Denise G

17:24 PM, 13th March 2017
About 2 years ago

I'd rather poke rusty nails into my eyes than vote Conservative or UKIP

Luke P

19:17 PM, 13th March 2017
About 2 years ago

Reply to the comment left by "D D" at "13/03/2017 - 17:24":

What alternative would you suggest, DD?

Darlington Landlord

22:01 PM, 13th March 2017
About 2 years ago

There's always tactical voting for the 2nd (or 3rd if you can't stomach it) local party to express our displeasure - ie anyone but this omnishambles

Appalled Landlord

13:41 PM, 15th March 2017
About 2 years ago

Tory MPs have forced the cancellation of the NIC increase, because it broke the Manifesto promise. Hammond wrote “It is very important to me and to the Prime Minister that we are compliant not just with the letter, but also the spirit, of the commitments that were made”.

If Theresa May and Philip Hammond are sincere about keeping to the letter and spirit of the Manifesto they must repeal S 24.

In doing so they will prevent further damage to the supply and price of rented accommodation, and they will reduce the damage to their Party’s credibility and electability that George Osborne caused through S 24 . It will be win-win for them.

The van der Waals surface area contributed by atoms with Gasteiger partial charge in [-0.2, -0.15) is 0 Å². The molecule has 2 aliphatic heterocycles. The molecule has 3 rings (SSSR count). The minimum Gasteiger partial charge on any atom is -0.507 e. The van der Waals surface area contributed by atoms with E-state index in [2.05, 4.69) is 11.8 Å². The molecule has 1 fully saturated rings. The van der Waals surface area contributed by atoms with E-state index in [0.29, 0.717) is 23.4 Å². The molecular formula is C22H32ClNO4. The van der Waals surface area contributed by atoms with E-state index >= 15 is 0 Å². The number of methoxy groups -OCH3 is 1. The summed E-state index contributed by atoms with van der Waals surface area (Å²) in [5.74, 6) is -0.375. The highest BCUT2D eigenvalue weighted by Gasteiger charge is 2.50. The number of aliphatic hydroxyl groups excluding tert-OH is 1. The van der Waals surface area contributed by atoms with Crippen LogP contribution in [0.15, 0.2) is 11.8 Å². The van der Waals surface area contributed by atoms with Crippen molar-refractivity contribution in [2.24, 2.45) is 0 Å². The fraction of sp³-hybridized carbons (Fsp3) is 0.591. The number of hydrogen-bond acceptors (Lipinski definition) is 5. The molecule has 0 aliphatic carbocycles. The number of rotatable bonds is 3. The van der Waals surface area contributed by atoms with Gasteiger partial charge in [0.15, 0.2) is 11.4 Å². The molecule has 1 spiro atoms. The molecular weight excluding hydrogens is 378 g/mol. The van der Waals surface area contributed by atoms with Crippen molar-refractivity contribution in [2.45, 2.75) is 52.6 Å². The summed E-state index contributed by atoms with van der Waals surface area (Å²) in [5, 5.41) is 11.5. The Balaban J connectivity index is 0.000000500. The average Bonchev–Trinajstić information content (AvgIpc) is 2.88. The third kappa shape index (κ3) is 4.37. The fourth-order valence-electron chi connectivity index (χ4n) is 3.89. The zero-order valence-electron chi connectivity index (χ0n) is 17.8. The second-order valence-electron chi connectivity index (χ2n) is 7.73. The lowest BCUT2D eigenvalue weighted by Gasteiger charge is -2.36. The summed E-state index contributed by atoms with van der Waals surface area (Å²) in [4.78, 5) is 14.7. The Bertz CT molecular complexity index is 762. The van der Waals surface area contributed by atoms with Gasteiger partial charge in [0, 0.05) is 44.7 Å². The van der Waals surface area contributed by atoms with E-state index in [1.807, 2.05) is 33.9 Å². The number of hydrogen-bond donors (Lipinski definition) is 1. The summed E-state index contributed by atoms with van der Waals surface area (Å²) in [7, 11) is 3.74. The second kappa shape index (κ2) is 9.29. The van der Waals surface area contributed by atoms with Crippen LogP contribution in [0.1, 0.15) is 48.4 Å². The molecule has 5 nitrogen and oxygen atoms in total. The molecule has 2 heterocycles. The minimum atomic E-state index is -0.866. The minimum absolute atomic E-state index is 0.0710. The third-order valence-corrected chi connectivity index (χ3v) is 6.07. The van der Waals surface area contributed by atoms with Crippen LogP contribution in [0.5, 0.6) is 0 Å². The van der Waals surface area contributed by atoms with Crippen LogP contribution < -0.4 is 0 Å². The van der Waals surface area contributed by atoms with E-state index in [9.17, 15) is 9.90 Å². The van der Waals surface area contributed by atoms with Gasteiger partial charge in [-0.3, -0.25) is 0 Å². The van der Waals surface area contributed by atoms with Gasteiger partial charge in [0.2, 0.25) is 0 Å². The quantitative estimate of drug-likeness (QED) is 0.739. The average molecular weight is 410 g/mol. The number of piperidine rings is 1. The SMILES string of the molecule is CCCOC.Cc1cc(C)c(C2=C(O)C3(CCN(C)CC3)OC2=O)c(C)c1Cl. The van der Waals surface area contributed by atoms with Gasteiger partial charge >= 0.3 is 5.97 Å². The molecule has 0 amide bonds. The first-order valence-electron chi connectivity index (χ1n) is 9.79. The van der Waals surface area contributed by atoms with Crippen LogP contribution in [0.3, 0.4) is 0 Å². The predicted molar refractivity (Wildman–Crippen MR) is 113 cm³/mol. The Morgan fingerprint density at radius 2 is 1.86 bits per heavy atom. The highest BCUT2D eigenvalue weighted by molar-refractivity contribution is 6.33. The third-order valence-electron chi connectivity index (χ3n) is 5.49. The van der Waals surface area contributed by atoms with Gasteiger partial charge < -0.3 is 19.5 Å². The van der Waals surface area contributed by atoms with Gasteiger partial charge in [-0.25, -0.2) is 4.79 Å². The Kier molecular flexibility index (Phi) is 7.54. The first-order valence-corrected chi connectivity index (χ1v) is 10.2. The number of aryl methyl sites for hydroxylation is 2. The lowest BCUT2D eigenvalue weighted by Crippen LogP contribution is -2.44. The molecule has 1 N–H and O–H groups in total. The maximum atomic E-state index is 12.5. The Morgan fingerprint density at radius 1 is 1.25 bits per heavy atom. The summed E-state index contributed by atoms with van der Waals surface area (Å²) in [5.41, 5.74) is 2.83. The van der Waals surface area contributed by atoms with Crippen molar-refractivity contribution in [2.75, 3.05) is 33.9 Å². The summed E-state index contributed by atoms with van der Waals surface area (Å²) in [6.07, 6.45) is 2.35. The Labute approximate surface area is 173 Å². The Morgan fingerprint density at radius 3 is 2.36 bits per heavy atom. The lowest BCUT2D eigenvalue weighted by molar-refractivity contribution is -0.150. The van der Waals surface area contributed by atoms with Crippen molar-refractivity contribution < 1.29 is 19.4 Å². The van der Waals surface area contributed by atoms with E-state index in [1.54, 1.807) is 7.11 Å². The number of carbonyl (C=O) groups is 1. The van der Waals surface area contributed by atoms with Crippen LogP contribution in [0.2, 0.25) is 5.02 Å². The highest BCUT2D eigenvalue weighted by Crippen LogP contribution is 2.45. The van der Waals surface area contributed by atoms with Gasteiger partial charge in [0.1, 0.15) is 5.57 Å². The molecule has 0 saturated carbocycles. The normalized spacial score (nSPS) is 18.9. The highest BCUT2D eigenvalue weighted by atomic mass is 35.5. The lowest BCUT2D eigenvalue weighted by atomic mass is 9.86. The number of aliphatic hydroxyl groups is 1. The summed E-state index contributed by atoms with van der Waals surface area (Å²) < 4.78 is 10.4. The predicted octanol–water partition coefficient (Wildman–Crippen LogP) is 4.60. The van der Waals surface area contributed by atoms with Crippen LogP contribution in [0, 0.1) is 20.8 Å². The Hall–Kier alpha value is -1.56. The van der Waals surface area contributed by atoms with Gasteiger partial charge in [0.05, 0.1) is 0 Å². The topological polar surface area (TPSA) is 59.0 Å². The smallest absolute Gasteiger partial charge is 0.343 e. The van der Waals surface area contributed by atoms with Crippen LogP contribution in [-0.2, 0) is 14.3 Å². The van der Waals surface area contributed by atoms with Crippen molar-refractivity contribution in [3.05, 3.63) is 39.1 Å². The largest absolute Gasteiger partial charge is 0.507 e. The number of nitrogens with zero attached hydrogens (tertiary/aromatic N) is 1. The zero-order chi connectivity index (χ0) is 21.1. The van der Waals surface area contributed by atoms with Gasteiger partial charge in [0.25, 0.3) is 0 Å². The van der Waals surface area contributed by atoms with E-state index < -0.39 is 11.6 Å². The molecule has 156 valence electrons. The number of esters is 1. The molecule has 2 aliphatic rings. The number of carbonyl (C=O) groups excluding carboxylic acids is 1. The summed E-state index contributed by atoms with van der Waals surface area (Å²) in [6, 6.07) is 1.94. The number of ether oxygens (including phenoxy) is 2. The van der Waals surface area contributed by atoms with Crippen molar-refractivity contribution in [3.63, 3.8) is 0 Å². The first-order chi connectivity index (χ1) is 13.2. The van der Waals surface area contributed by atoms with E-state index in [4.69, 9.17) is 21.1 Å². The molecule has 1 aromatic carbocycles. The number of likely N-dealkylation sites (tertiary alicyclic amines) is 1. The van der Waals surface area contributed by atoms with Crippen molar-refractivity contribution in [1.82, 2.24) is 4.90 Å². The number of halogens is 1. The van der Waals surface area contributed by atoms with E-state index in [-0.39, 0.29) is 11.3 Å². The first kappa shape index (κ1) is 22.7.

MoodyMolls

14:43 PM, 15th March 2017
About 2 years ago

Yes they should scrap Section24 but the only reason they have done a Uturn on NI is pressure from the Tory MPS and these people seem to think its OK to tax landlords.
How can you allow one group a U turn and not another?when Section24 will be massive tax increases and homelessness
But if they thought they would get XXXX from this and now are looking elsewhere for the money I wonder what area they will target. It cant be another area that will upset the MPs so where ?
But they have shown their true colours and will tax us all to death if they can get away with it.
Oh for a decent party of opposition if we had that they would take a hiding.